The film is a quiet character study featuring a daring performance by newcomer Joslyn Jensen and the patient camera work of co-producer/ co-DP Jessica Dimmock (along with Diego Garcia). Words are sparse in the film, as is plot, and nearly every scene is built shrewdly around action, however small. One keeps expecting to see hands come out of walls, a la Roman Polanski, or someone to ring someone else’s neck. In other words, the film flirts with horror, but ultimately it gives us a horror suggested not shown. The every day is shock enough.
Jensen, who is as much the subject of the film as its star, plays a young woman tasked with house-sitting a seemingly infirm old man while a married couple is on vacation. The film meditates on how the young woman tolerates being without the things she, and most of us, have come to want and need. Alone in the house with the mute or muttering man, disconnected from today’s basic tools of communication, she’s forced to look inward. That’s where the drama begins.
Here are e-mail responses to some questions I posed to three of the films’ principal collaborators—Jenson, Dimmock and Jackson.
Joslyn Jensen (lead actress):
Charlie Lyons: Tell us a little bit about your training as an actress. What was most valuable?
JJ: I studied acting at CW Post, Long Island University, in a small program—only 10 in my graduating class. There I studied The Suzuki Method, a movement based training for the actor. I think the most helpful aspect of that training (especially for work in film) is the idea of maintaining inner movement in stillness.
CL: What attracted you to the role?
JJ: Mark and I had worked together on some short film projects of his. I was really excited to work with him again and I really loved the story he had created. I was interested in the challenge of working on a feature film—especially one without a lot of dialogue. From the beginning, I knew this would be a great showcase for me as an actor if I was able to pull it off!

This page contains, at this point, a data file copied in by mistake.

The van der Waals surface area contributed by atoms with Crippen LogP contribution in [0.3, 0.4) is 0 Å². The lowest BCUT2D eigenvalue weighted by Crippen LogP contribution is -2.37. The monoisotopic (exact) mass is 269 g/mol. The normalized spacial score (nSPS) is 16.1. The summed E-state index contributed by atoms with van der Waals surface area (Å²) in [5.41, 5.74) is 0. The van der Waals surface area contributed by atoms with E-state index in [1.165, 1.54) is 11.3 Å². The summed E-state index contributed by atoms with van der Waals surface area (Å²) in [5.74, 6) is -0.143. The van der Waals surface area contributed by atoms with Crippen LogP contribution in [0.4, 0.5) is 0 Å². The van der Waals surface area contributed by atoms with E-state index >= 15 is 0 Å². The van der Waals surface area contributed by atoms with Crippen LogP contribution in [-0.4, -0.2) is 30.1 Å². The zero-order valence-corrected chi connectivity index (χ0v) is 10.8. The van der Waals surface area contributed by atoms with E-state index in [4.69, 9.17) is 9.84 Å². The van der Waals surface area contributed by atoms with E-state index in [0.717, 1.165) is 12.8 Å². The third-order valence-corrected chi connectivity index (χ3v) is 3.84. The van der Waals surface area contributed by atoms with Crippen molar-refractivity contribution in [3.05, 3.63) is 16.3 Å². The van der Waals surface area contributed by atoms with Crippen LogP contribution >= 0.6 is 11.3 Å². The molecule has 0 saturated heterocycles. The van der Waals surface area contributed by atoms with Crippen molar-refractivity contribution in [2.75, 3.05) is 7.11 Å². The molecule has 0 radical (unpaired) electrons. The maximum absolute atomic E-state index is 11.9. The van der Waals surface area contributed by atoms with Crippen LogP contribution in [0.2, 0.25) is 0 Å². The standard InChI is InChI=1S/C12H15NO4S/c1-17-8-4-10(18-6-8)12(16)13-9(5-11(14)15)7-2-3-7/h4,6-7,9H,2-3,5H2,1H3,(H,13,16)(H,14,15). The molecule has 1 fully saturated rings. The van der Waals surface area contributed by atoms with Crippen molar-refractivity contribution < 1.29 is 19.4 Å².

CL: What was the most surprising thing you learned about yourself while doing the role?
JJ: Because this was my first feature film, everything was hard for me—not just emotionally, but just getting used to the technical aspects of working on film took time. Thankfully, I had Mark to help me—he became like the voice in my head throughout the whole process. I drew from the support of Mark, Jessica and the whole crew and I’m really proud of our collaboration.
I think the most surprising moments occurred for me when I finished a scene and felt really powerful and tough. I think Mark was able to draw from me some real intensity that I hadn’t accessed before … so that I could become the kind of girl who could scream and beat the shit out of an old man.
CL: What’s next for you?
JJ: Currently, I’m collaborating on a new film with Lee August Praley and Steve DiUbaldo, called Nothing Is Fun Anymore. It follows a man and woman in the months after their breakup. Because my character is a musician in the film, I am also working on the soundtrack with some original music performed on my ukulele.
Jessica Dimmock (co-producer & co-director of photography)
CL: What cameras did you use and why?
JD: I shot this film with DP Diego Garcia, and we used the Canon 5D Mark ii, which is also the camera I use for photography. It has pretty amazing quality but I think its most significant asset is its small size. We were able to shoot in tight spaces and were able to get very close to the subjects, which really adds to the feelings of intimacy, which we were trying to achieve.